The Poe of the Screen


When the editor told me that I was booked to interview Henry B. Walthall I was both elated and dismayed. Elated because I was to meet the hero of so many wonderful pictures, and dismayed because I was–well, let’s say a little afraid. My imagination had led me to think that the man was something mighty, a man to be treated as one out of many. So, when I arrived at the Essanay plant, I was surprised to find that Mr. Walthall was considered very easy to interview. When I go to interview a person, I generally get some of the minor details from the publicity department. So I went there first, and as I was still rather timorous, I asked one of the young men there to introduce me to Mr. Walthall.

Together we wended our way through what seemed to be miles of dressing rooms, bearing many prominent names. Little Ruth Stonehouse sat in her dressing room and gave me a cheering hail. On, down past the wardrobe and into the bachelors’ room we roamed. There, seated in the corner, were several men playing cards to while away their leisure hours. Bryant Washburn, that handsome young hero-villain, had just won a hand, the game being pinochle, and the rest of the crowd were having a great time over it. One of these was the man I sought, and though I hated to stop the game, I was going to see him whether the others liked it or not.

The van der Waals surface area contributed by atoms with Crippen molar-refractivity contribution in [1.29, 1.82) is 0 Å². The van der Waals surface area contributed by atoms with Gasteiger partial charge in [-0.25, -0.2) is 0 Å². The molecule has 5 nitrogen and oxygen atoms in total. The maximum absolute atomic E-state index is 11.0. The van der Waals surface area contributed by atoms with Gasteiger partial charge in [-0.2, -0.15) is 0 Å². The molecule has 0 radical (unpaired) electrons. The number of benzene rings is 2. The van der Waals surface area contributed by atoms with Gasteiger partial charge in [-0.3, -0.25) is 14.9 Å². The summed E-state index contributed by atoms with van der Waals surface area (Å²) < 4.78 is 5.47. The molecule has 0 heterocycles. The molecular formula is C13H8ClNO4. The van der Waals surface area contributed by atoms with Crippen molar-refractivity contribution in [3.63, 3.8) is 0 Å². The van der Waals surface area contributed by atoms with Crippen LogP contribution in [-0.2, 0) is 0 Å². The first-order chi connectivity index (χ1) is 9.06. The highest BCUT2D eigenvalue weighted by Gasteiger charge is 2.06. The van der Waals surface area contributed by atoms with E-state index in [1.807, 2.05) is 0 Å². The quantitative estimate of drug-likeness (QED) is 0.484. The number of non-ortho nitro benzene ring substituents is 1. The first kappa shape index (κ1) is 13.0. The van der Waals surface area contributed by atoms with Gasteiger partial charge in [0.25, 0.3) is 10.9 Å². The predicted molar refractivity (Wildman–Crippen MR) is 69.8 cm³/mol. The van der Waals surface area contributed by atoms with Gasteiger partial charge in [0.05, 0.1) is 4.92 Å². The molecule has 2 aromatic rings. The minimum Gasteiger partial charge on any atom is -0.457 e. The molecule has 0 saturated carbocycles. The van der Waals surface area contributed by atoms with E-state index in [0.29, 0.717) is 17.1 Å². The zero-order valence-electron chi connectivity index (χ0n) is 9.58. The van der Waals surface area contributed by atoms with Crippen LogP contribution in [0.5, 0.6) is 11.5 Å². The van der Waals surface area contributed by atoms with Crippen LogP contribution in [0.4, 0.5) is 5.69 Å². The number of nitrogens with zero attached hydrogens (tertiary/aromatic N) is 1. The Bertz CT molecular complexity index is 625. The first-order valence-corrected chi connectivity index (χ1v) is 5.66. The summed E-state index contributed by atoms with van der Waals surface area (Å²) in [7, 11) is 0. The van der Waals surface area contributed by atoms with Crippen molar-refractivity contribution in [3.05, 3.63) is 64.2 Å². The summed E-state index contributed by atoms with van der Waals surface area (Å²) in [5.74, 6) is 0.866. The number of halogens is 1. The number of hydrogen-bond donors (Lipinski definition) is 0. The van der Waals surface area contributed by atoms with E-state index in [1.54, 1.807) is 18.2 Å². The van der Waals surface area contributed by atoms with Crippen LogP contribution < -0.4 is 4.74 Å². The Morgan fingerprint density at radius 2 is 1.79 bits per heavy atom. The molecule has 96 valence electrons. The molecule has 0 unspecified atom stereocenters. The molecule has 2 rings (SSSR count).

My guide called Mr. Walthall from the game and explained to him what I wanted, to which Mr. Walthall assented gracefully. Turning to the others he called, “Going to be busy for a while boys. Go on without me.”

Groans and much peevishness greeted this remark, and Charlie Stein, who, under ordinary conditions, is about as good-natured as possible, remarked, “Ain’t it just like a woman to bust up a game like that. Just as I was getting interested, too.”

“Shut up,” remarked Bryant, in an undertone, “she’ll hear you.”

Charlie promptly subsided, and Mr. Walthall led the way to a couple of chairs near the wardrobe room, and smiling engagedly, asked: “Well, how shall we begin?”

“I suppose I ought to ask you where you were born and when and all that,” I replied; “but I found it all out in the publicity department before I saw you, so you might tell me why you went on the stage in the first place.”


“Well,” laughed Mr. Walthall, “you are an industrious person, aren’t you? Why I went on the stage? I went on the stage because the narrow confines of the bar and legal oratory did not give my dramatic expression room to exert itself. You see, my father had law all picked out as my ultimate occupation, and one of the things we learned in the South is to obey our parents, so I took up law. I guess you might say that I was a partial success; but I didn’t particularly like the stuff, so, when the Spanish-American war broke out, I enlisted and went to Cuba. When the war was over I came back and got a position in a stock company. I succeeded fairly well there, and played in a great many companies in the East.

“One evening in the Players’ Club in New York, I heard of a friend of mine, Jim Kirkwood, who was making a good deal of progress in motion pictures, and although I had always looked down on the picture actor, I looked up Jim, and his enthusiasm prompted me to try my hand at the game.